Scott Stratten was the keynote speaker at BlogWorld 2010, and getting to meet him was definitely a cool moment for me, since I respect his work. Recently, I had a conversation with a friend of mine, and it led me to realize something important that I wanted to share with you:
Scott Stratten doesn’t know who you are.
Furthermore, Darren Rowse doesn’t know who you are. Chris Garrett doesn’t know who you are. Brian Clark doesn’t know who you are.
And I would even go a step farther and say that none of these guys even cares who you are.
Chris and Darren don't know who I am because I am a supporter of theirs. They know who I am because I marched up, introduced myself, and *told* them I am a supporter.
- You lurk on their sites or as a Twitter follower.
- You comment sporadically or never really say much in a comment other than “I agree.”
- You RT them, but never actually comment on their tweets.
- You’ve never introduced yourself.
- You’ve never approached them in any way other than with the question, “Can you help me?”
- You’ve never linked them on your blog, or even referenced them.
Do you know every single person online? Of course not. Even if you’ve been online longer than Peanut Butter and Jelly Time, you can’t possibly know everyone in your niche, even. Do you even know all of your Twitter followers? Unless you only have a handful, probably not.
So you sit there and fume that Scott Stratten (or whoever) doesn’t engage. “His entire stance on social media is that you have to engage with people. What a poser – he never once said anything to me, and I’ve been a fan of his for years. Waaaaaaah.”
Ok, I hope you aren’t actually being that melodramatic. Still, I think we all find ourselves thinking these thoughts. We feel ignored by people who, frankly, have no idea they are ignoring us.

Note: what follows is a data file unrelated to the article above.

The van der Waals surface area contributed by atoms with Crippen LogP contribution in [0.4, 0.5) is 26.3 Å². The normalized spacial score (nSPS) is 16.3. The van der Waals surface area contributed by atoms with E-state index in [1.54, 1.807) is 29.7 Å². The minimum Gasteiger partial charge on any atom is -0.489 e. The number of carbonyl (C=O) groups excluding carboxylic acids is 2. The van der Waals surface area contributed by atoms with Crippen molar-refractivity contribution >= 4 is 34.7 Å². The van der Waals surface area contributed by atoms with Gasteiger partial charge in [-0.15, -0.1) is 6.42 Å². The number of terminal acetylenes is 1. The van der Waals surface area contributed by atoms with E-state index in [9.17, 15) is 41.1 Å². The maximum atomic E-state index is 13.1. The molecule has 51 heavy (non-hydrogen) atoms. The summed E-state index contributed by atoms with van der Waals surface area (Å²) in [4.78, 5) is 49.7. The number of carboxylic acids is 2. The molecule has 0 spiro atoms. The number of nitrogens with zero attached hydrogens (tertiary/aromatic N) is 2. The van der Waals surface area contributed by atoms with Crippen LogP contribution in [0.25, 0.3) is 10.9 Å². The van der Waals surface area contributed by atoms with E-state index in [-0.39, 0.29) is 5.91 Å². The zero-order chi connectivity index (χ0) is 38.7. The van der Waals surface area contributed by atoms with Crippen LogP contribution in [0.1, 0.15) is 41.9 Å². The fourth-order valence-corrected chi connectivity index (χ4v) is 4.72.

If you do actively try to engage with any of these people (or the people you look up to within your niche) and they outright ignore you time and time again, ok. I stand correctly and they’re assholes. But I’ve never once met someone in the social networking/Internet marketing/blogging world who is like that. In fact, I never once met anyone considered to be “kinda a big deal” in their industry who is like that. You don’t get to be a “big name” if you refuse to acknowledge people.
Have you ever just tried being a friend? Have you ever walked up to Scott or Darren or Chris or Brian or (insert your favorite blogger here) and just said hello? I have.* And guess what? They know who I am now. Are they going to be my new bff in real life or even on Twitter? No. That’s just silly. Building a relationship is a slow endeavor. Meeting me once at a conference does not mean that they are now going to recognize every single thing I do or say. “Oh my god, I just tweeted that I’m going to bed. WHY HASN’T SCOTT SAID GOODNIGHT TO ME?!?!”
If you want someone to know who you are, 99 times out of 100 it is not their fault if they don’t. You want the relationship, so initiate it. These people all want to meet their fans…and more importantly, these people all consider you as a peer, not as someone on a lower level. They’re more than happy to get to know you if you actually take the time to get to know them, as a friend, not just as a follower. Say hello. Reply to their tweets. Comment on their blog posts in a way that adds to the conversation. Propose well-written, interesting guest posts for their blog, if they accept them. Write a blog post that names them in the title? I don’t know – do something to show them that you support whatever they’re doing. Y’all are creative people. Be creative.
I would like to make one other point before I leave you with your thoughts for the night, and to be honest, this point deserves a blog post to itself, which I’ll probably end up doing in the near future:
If your mindset is “What can he do for me?”, Scott Stratten may come to know who you are, but he will never care who you are.
And that’s true of anyone. Even me.
*Well, I almost. I never actually found Brian Clark at BlogWorld to say hello…hopefully next year!